Fuel tanks, which are considered the most costly part of the compressed natural gas (CNG) vehicle fueling system, are seeing technology breakthroughs in the United States.
Southern California-based fueling system manufacturer Quantum Fuel Systems Technologies Worldwide Inc. has patented a storage system for CNG vehicles. In addition, Minnesota-based 3M Corp. has gained natural gas vehicle (NGV) certification for its first CNG tank, which it is touting as lighter and more cost effective.
3M officials last week said they have combined improvements in both geometries and their proprietary 3M Matrix Resin, featuring “nanosilica technology to deliver a solution that is lighter, offers greater capacity and is more cost effective than similar tanks.” It is part of a collaboration between 3M and Chesapeake Energy Corp. announced last year (see NGI, Feb. 27, 2012).
3M’s Mike Roman, vice president in the company’s industrial adhesive and tapes division, said 3M is “enthusiastic” about the future of NGVs and thinks the tanks may help expand the use of natural gas as a transportation fuel. Initially the tanks will be available through five NGV upfitters around the country.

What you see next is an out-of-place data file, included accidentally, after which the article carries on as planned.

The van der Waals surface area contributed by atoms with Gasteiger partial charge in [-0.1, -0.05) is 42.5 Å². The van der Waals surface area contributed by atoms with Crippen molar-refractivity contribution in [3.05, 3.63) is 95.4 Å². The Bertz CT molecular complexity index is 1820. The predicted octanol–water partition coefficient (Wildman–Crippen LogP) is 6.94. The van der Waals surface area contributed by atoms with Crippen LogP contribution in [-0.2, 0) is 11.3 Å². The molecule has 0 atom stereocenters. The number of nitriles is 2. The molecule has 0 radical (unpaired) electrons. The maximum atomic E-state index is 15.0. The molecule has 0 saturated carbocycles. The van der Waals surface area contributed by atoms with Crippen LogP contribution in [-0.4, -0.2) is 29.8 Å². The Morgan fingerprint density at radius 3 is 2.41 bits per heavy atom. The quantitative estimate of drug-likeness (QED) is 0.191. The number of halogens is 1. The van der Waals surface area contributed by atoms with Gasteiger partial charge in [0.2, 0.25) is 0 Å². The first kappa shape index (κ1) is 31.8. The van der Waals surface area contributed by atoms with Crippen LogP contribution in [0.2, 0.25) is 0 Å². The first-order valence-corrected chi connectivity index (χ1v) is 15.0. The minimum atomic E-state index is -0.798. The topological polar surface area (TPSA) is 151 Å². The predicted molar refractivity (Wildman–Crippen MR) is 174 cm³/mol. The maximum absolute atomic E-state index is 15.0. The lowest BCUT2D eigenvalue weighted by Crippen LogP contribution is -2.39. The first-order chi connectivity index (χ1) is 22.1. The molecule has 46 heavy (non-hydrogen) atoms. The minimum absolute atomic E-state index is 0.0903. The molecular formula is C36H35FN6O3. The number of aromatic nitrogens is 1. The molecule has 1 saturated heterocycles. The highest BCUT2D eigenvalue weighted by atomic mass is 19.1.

Quantum received a patent on its lighter fueling/storage system for CNG vehicles, adding to the company’s portfolio of NGV fuel storage and system technologies, alternative fuel vehicles and advanced vehicle propulsion systems.
Late last year Quantum officials said the company would expand products to make assemblies for the tanks as well, promising “a dramatic weight reduction and increased storage capacity.” Quantum since has received a patent for the system.
The product, a bi-directional fuel system, is made up of a fuel storage tank, a regulator and a check valve between the storage and the fill line. The check valve is configured to allow flow into the storage tank; a distal pressure delayer has an inlet connected to the fill line and an outlet is connected to the tank valve.
“The innovative pressure delayer provides important safety features to protect the various components during rapid natural gas refueling and consumption conditions,” Quantum said. The system uses “Q-Lite” storage tanks that the company said are “ultra-lightweight.”
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